samedi 10 novembre 2007

metro stories #1: beads

Lots of stuff goes down in the Metro. I should really make a collection of metro stories. Let's not forget the first, real metro story: the suicide day. But no, I'll start with a nice, uplifing one.

Line 13 direction St. Denis. I was on my way to school. The car was crowded, and I was standing up. When the car started moving, I heard a strange sound like uncooked rice spilling. In a seat at the end of the car, 1.5 meters away from me, a lady was bending down on the ground. Her bracelet had broke, and all the beads had spilled onto the ground, moving every which way as the car swayed.

The beads reached us, the standing passengers, and this small, mousy lady next to me stooped down and started picking up the beads while the car was still moving. Then this guy, this teenager next to her starts picking them up too. It was such a nice picture, it could bring tears to your eyes. Just these strangers picking up these beads. I helped too, who couldn't, it was contagious. And we didn't even speak while we did it, we just did it because it was a nice thing to do. Once we picked up what we could, we handed it to the lady who started it all, who then handed it to the lady whose bracelet had broken and who simply said, "Merci."

How lovely, how wonderfully universal. You didn't even have to know French to see how beautiful this was. It was, like most experiences, told in the language of beauty which, I think, everyone understands but on different levels. Kind of like math. If anything is improving, it's my proficiency in the language of the cinematic and the beautiful.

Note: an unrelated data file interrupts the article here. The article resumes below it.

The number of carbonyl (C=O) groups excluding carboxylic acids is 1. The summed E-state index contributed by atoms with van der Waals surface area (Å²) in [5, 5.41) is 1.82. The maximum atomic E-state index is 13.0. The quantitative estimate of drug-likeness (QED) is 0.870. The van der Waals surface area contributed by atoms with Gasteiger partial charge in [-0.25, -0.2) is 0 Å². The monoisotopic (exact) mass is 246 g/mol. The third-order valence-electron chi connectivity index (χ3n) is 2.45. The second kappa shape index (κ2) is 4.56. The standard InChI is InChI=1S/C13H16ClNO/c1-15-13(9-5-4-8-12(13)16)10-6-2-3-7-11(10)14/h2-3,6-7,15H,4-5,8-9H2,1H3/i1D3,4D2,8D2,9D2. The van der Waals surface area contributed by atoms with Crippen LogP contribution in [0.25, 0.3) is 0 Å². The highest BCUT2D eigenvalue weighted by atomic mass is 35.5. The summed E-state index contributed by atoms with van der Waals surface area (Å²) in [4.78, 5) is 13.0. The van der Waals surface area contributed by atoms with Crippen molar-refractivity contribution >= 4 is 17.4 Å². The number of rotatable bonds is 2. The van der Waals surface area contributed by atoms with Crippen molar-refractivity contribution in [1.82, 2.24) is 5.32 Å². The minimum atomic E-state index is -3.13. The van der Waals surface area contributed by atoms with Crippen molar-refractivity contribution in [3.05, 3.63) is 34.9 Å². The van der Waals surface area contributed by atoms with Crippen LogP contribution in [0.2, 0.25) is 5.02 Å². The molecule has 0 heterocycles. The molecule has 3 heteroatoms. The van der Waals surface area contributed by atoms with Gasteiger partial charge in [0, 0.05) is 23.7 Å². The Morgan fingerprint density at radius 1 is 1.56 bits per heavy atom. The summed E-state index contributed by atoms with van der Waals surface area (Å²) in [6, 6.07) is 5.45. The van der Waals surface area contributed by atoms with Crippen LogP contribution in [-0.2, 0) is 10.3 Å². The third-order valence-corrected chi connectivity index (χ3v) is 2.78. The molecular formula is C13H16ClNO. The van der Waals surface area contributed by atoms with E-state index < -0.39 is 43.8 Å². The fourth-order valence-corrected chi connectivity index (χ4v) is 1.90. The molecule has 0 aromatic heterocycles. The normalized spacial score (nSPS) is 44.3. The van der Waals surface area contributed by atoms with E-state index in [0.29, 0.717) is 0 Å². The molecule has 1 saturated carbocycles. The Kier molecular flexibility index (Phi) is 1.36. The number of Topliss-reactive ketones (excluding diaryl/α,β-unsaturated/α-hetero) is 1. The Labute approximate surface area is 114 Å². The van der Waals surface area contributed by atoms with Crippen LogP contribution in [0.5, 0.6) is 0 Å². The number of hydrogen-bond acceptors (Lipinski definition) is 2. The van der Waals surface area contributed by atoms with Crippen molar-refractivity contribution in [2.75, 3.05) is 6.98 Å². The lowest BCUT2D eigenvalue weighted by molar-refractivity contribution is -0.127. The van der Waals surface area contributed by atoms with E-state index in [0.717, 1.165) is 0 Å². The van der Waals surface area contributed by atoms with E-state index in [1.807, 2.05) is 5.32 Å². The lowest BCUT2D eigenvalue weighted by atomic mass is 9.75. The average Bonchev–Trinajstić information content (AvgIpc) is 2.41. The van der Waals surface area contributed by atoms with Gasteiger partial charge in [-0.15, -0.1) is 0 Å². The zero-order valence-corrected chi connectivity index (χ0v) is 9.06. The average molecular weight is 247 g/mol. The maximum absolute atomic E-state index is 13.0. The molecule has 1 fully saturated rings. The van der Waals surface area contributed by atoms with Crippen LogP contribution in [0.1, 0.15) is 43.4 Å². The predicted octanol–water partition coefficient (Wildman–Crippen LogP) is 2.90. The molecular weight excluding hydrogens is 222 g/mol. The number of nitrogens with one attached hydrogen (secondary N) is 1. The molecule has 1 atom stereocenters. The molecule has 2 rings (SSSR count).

The French have a reputation for being cold, reserved, rude. It's not that at all. I mean, there have been instances when it seems that way, but it's not like that. At least, I've stopped thinking like that. They're just timid and don't take things superficially. It's easier to make friends with an American than it is with a French person. With the French, it takes time to get to know a person. You can't just bond over "we have the same purse!" kind of way or judge them face value. In this way, the French and I sort of share a lot in common. I remember, in high school, I had this friend who once confided in me that before she even knew me she thought I was mean and reserved just because I didn't say much. It took a while for her to get to know me, but she was glad she did and she was glad that I wasn't what she judged me to be. I think it's that way with most of my friends. And that's how it is with the French.

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